The additional funds would provide 5,000 full-day preschool slots and 10,000 part-day slots for children from low-income families, a big step toward meeting the goal of 31,500 more slots that advocates say are needed so that every low-income 4-year-old could go to preschool. It would also include 12,000 vouchers that allow low-income families to choose daycare providers, and increases the reimbursement rates for both preschool and daycare providers. The budget also allocates $25 million for a voluntary quality care ranking system for infant and toddler programs, such as the one that now exists for preschools.

In addition, the budget includes more funds for after-school programs, foster youth and the state universities than the governor proposed in his May budget revision:

  • $25 million more for the state’s after-school program. The $550 million After School Education & Safety Program has not seen an increase since its inception in 2006.
  • $25 million more for Foster Youth Services so that the program can provide counseling and tutoring support to foster youth living with relatives. Currently, only foster youth living with non-relatives can access those services.
  • $70 million more for the California State University system. Added to what the governor has proposed, the system would receive $227 million more than last year.
  • $25 million more for the University of California system if the university makes 5,000 more slots available to California students.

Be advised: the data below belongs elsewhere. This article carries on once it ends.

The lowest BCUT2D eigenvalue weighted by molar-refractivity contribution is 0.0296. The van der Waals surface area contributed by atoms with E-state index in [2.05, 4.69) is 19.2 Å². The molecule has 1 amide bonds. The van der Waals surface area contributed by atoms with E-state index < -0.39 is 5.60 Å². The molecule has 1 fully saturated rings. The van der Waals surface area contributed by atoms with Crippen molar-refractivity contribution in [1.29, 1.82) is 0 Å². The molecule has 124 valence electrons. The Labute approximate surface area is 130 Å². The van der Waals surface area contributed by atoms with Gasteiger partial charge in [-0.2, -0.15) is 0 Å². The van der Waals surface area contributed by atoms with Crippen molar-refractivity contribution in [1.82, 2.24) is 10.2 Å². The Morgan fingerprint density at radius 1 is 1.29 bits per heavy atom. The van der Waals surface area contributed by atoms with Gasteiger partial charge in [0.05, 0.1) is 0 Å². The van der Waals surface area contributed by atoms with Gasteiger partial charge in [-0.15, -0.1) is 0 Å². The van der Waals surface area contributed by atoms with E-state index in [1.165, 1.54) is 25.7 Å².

The budget also makes changes in spending the unpredicted increase in revenues for the 2014-15 school year. Brown wants to spend $3.5 billion of those revenues to pay back schools what the state owes them for unreimbursed costs for programs and requirements that the state mandated during the recession.

The legislators instead would like to designate part of that funding – $500 million – to one-time grants to support programs that will increase teacher quality and effectiveness. Districts could spend the extra funds for programs that provide mentors and other help for new teachers and teachers who are struggling in the classroom, for professional development on the Common Core and Next Generation Science Standards, and for training in technology, said Rick Simpson, deputy chief of staff for the Speaker of the Assembly.

 


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  1. Londa Baeza 12 months ago12 months ago

    I am a state pre-school teacher for the San Jacinto Unified School District, currently I have 2 part day classes, but I have a question, my aides were cut back from 7.5 hours a day to just 3 hours a day and lost all their benefits, I now have 3 aides being my class ratios is 8 to 1 and having 24 children in a morning class and another aide in my afternoon class as … Read More

    I am a state pre-school teacher for the San Jacinto Unified School District, currently I have 2 part day classes, but I have a question, my aides were cut back from 7.5 hours a day to just 3 hours a day and lost all their benefits, I now have 3 aides being my class ratios is 8 to 1 and having 24 children in a morning class and another aide in my afternoon class as I have 16 children, is there any chance of putting our aides back to full time?? The reason I ask is because it is hard to keep steady aides for a couple of hours a day.

    Thanks,
    Londa Baeza